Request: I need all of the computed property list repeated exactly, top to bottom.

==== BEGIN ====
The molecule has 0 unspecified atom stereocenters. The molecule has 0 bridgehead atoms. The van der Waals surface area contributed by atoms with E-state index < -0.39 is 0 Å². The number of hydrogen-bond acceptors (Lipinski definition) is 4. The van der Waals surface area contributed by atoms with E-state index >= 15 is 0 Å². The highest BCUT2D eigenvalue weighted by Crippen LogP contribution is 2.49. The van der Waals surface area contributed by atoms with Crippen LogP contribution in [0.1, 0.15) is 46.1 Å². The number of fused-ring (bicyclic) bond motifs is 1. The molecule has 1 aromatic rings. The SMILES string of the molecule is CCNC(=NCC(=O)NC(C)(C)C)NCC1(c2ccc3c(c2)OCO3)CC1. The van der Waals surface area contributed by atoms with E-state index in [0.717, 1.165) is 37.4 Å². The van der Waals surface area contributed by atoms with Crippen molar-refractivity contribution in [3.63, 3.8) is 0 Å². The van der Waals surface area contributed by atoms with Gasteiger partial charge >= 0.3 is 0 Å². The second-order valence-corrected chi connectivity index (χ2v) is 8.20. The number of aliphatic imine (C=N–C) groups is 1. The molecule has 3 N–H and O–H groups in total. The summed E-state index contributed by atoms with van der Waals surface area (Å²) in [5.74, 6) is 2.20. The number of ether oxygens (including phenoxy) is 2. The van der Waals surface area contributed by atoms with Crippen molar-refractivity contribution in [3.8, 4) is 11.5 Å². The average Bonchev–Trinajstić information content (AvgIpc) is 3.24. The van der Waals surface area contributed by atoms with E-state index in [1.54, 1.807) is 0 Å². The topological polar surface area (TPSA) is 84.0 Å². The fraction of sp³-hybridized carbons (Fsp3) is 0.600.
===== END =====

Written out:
The molecule has 0 unspecified atom stereocenters. The molecule has 0 bridgehead atoms. The van der Waals surface area contributed by atoms with E-state index < -0.39 is 0 Å². The number of hydrogen-bond acceptors (Lipinski definition) is 4. The van der Waals surface area contributed by atoms with E-state index >= 15 is 0 Å². The highest BCUT2D eigenvalue weighted by Crippen LogP contribution is 2.49. The van der Waals surface area contributed by atoms with Crippen LogP contribution in [0.1, 0.15) is 46.1 Å². The number of fused-ring (bicyclic) bond motifs is 1. The molecule has 1 aromatic rings. The SMILES string of the molecule is CCNC(=NCC(=O)NC(C)(C)C)NCC1(c2ccc3c(c2)OCO3)CC1. The van der Waals surface area contributed by atoms with E-state index in [0.717, 1.165) is 37.4 Å². The van der Waals surface area contributed by atoms with Crippen molar-refractivity contribution in [3.63, 3.8) is 0 Å². The van der Waals surface area contributed by atoms with Gasteiger partial charge >= 0.3 is 0 Å². The second-order valence-corrected chi connectivity index (χ2v) is 8.20. The number of aliphatic imine (C=N–C) groups is 1. The molecule has 3 N–H and O–H groups in total. The summed E-state index contributed by atoms with van der Waals surface area (Å²) in [5.74, 6) is 2.20. The number of ether oxygens (including phenoxy) is 2. The van der Waals surface area contributed by atoms with Crippen molar-refractivity contribution in [3.8, 4) is 11.5 Å². The average Bonchev–Trinajstić information content (AvgIpc) is 3.24. The van der Waals surface area contributed by atoms with E-state index in [1.54, 1.807) is 0 Å². The topological polar surface area (TPSA) is 84.0 Å². The fraction of sp³-hybridized carbons (Fsp3) is 0.600.